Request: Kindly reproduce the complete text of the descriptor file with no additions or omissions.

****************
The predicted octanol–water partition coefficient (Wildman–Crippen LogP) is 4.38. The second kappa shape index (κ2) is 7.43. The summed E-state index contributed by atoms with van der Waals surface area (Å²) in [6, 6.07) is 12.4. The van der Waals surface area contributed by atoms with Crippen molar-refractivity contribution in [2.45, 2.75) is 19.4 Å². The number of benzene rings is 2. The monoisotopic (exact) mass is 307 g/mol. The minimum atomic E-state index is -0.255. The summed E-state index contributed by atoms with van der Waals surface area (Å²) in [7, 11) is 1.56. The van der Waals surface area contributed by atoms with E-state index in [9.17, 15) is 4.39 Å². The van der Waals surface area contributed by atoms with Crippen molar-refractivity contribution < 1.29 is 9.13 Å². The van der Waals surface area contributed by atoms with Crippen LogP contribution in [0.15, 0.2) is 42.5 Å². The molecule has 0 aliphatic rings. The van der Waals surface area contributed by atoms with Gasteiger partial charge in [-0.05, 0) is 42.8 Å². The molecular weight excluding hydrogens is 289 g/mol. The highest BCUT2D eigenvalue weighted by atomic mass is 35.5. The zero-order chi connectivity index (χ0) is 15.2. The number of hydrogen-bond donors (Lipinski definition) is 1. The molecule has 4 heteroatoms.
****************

The predicted octanol–water partition coefficient (Wildman–Crippen LogP) is 4.38. The second kappa shape index (κ2) is 7.43. The summed E-state index contributed by atoms with van der Waals surface area (Å²) in [6, 6.07) is 12.4. The van der Waals surface area contributed by atoms with Crippen molar-refractivity contribution in [2.45, 2.75) is 19.4 Å². The number of benzene rings is 2. The monoisotopic (exact) mass is 307 g/mol. The minimum atomic E-state index is -0.255. The summed E-state index contributed by atoms with van der Waals surface area (Å²) in [7, 11) is 1.56. The van der Waals surface area contributed by atoms with E-state index in [9.17, 15) is 4.39 Å². The van der Waals surface area contributed by atoms with Crippen molar-refractivity contribution < 1.29 is 9.13 Å². The van der Waals surface area contributed by atoms with Crippen LogP contribution in [0.15, 0.2) is 42.5 Å². The molecule has 0 aliphatic rings. The van der Waals surface area contributed by atoms with Gasteiger partial charge in [-0.05, 0) is 42.8 Å². The molecular weight excluding hydrogens is 289 g/mol. The highest BCUT2D eigenvalue weighted by atomic mass is 35.5. The zero-order chi connectivity index (χ0) is 15.2. The number of hydrogen-bond donors (Lipinski definition) is 1. The molecule has 4 heteroatoms.